Chelsea Manning’s Release May Not Be the End of Her Troubles

When I wrote this post noting that Judge Anthony Trenga had ordered Chelsea Manning be released, I admitted, I don’t know what it means. I was hoping that when her lawyers released a statement it would bring more clarity. But that statement — released hours after the release — offered no such clarity (though it does make it clear that right now her focus is on recovering from the suicide attempt and malign effects of incarceration, not any celebration of her freedom). It attributed her release to “the apparent conclusion” of the grand jury.

Judge Anthony Trenga today ordered Chelsea Manning’s release from confinement, after the apparent conclusion of the grand jury to which she had been subpoenaed, and before which she refused to testify. He further ordered that she pay $256,000 in fines which accrued each day she refused to cooperate with the grand jury.

Needless to say we are relieved and ask that you respect her privacy while she gets on her feet.

That tells us no more than Trenga’s opinion revealed and arguably shifts the emphasis from “the business of” the grand jury to the grand jury itself. There’s no reason to believe this grand jury expired (it was understood to be a newly seated one last May, which should mean it would have two more months). Rather, written two days after the grand jury appearance scheduled, Trenga’s opinion says the grand jury is done with whatever it was doing.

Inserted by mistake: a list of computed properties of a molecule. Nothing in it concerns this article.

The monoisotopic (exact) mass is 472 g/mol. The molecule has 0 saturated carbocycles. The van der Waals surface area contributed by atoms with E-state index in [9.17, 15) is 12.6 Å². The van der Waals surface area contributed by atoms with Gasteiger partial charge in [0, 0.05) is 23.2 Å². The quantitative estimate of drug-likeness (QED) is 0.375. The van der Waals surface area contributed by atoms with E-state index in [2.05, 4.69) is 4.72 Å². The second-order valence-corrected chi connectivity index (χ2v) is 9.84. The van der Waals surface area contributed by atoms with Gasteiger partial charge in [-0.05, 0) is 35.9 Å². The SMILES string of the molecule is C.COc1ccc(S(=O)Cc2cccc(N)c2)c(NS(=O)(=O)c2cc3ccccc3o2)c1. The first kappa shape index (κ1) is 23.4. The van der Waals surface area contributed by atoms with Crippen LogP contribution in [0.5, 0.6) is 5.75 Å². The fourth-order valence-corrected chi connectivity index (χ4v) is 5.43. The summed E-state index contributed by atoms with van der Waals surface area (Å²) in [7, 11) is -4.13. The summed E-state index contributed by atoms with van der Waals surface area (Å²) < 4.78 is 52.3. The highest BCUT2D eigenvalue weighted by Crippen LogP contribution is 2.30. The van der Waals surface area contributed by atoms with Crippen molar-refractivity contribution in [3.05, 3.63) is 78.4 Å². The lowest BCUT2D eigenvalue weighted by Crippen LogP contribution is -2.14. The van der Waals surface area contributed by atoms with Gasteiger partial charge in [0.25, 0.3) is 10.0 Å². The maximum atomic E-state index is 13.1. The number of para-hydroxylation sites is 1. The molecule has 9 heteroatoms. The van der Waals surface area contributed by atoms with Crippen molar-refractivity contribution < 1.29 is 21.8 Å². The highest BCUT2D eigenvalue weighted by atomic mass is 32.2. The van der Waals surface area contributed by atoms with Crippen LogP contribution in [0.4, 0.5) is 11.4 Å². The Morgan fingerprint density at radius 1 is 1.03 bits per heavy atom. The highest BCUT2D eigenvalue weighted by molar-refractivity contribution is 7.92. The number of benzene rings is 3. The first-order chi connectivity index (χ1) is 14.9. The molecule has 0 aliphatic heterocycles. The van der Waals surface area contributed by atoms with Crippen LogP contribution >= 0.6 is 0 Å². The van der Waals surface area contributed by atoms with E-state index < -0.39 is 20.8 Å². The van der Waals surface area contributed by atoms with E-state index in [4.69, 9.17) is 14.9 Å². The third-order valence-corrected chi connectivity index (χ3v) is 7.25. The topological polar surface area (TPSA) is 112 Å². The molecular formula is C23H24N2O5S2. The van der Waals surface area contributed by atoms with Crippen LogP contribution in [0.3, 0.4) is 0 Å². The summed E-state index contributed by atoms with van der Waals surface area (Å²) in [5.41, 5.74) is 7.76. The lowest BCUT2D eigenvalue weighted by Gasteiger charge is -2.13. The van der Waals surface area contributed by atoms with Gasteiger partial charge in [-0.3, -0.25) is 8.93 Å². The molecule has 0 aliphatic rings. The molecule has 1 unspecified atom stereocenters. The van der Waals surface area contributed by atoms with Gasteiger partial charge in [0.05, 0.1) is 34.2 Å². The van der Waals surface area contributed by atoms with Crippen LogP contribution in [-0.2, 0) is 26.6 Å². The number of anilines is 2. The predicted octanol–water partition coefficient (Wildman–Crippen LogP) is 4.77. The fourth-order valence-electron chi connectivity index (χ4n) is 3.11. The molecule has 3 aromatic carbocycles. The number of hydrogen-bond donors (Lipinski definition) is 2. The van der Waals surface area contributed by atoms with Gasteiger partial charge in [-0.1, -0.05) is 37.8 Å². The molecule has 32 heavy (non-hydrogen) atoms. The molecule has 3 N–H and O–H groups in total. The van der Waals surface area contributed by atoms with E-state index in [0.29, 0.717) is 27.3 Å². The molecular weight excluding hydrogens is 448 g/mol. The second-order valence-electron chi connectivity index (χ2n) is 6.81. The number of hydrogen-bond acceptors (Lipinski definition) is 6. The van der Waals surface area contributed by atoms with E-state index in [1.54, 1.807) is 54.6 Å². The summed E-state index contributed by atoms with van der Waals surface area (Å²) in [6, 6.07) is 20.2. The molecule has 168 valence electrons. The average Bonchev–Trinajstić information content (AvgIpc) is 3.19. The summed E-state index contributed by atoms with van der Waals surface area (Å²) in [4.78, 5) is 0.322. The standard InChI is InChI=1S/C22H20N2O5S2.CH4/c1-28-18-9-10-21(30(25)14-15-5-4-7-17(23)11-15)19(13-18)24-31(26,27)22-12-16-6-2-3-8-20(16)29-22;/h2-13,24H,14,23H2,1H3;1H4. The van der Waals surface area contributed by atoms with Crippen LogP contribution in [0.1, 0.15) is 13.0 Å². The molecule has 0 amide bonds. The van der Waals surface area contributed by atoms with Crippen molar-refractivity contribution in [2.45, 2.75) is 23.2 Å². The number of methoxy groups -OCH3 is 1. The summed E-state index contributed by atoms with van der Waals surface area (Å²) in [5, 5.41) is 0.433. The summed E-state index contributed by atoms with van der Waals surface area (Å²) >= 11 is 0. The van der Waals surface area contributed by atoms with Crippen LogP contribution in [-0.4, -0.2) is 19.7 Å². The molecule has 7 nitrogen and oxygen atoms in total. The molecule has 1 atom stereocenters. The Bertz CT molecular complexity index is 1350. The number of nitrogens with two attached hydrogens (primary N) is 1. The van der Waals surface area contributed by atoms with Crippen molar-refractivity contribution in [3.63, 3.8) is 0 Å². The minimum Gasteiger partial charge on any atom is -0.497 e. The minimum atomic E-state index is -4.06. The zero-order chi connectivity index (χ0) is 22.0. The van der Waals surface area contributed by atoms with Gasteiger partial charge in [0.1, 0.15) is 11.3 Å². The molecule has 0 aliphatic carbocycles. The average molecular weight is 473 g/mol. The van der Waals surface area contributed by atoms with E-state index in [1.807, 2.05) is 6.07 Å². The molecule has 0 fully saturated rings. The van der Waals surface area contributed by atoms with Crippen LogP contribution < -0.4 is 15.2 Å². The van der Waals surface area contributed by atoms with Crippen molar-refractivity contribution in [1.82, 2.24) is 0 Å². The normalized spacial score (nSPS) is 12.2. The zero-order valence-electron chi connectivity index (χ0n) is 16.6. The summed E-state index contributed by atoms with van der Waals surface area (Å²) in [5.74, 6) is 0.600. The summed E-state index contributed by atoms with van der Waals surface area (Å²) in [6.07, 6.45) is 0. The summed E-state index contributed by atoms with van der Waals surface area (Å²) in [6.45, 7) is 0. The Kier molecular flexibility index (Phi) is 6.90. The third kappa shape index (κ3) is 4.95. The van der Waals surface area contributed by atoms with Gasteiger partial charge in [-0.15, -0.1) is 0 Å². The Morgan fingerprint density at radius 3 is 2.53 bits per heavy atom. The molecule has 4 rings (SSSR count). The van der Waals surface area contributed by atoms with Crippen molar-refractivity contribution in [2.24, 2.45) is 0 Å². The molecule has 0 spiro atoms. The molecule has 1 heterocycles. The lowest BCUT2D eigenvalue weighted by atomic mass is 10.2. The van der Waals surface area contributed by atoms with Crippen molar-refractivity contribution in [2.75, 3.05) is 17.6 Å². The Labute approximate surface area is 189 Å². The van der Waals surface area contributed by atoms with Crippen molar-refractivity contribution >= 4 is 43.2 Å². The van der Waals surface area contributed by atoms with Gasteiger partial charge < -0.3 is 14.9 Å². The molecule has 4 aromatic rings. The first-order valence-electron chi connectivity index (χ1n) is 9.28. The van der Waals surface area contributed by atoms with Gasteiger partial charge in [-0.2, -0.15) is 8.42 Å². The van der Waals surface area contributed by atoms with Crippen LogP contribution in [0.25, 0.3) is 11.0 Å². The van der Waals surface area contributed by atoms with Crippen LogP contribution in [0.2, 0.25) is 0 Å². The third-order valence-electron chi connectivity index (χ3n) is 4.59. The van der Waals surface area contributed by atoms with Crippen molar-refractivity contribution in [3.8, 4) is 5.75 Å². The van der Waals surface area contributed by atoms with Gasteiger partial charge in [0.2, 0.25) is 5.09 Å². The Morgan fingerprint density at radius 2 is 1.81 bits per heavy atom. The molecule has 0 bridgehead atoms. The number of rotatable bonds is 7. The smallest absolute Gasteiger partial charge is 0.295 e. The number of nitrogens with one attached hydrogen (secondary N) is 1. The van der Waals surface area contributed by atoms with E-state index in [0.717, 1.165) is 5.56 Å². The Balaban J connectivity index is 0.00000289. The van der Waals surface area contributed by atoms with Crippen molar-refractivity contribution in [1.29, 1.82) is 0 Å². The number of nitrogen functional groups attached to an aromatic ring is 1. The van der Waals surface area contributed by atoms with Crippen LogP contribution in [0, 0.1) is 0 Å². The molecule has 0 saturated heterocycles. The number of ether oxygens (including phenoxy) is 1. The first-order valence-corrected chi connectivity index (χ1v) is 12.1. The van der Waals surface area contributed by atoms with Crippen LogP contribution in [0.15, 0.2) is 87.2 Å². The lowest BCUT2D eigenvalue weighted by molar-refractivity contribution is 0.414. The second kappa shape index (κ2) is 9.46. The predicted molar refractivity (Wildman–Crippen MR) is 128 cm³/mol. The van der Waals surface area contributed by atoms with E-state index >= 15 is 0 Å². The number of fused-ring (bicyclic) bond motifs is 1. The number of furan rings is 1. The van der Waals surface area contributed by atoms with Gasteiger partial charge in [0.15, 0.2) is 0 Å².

That’s one of the reasons I focused so closely on what prosecutors told Jeremy Hammond Tuesday, when he also refused to testify before the grand jury. They asserted that Julian Assange is a Russian spy.

“What could the United States government do that could get you to change your mind and obey the law here? Cause you know” — he basically says — “I know you think you’re doing the honorable thing here, you’re very smart, but Julian Assange, he’s not worth it for you, he’s not worth your sacrifice, you know he’s a Russian spy, you know.”

[snip]

He implied that all options are on the table, they could press for — he didn’t say it directly, but he said they could press for criminal contempt. … Then he implies that you could still look like you disobeyed but we could keep it a secret — “nobody has to know I just want to know about Julian Assange … I don’t know why you’re defending this guy, he’s a Russian spy. He fucking helped Trump win the election.”

Amid suggestions that prosecutors were considering further legal means against Hammond, one of them used the example of Bartleby the Scrivener — whose example Hammond had followed in the grand jury in preferring not to answer questions — to remind that refusing to answer questions led Bartleby to die in prison.

Let me be clear, I’m not saying I agree with that observation, nor am I ceding that prosecutors definitely have proof that Assange is a Russian spy. But unless you believe that Hammond entirely made up these two exchanges, then everyone on all sides of the WikiLeaks divide would do well to take note of it. Julian Assange’s prosecutors are asserting to a witness that he is a Russian spy, which is far more than they’ve put into any indictment, yet.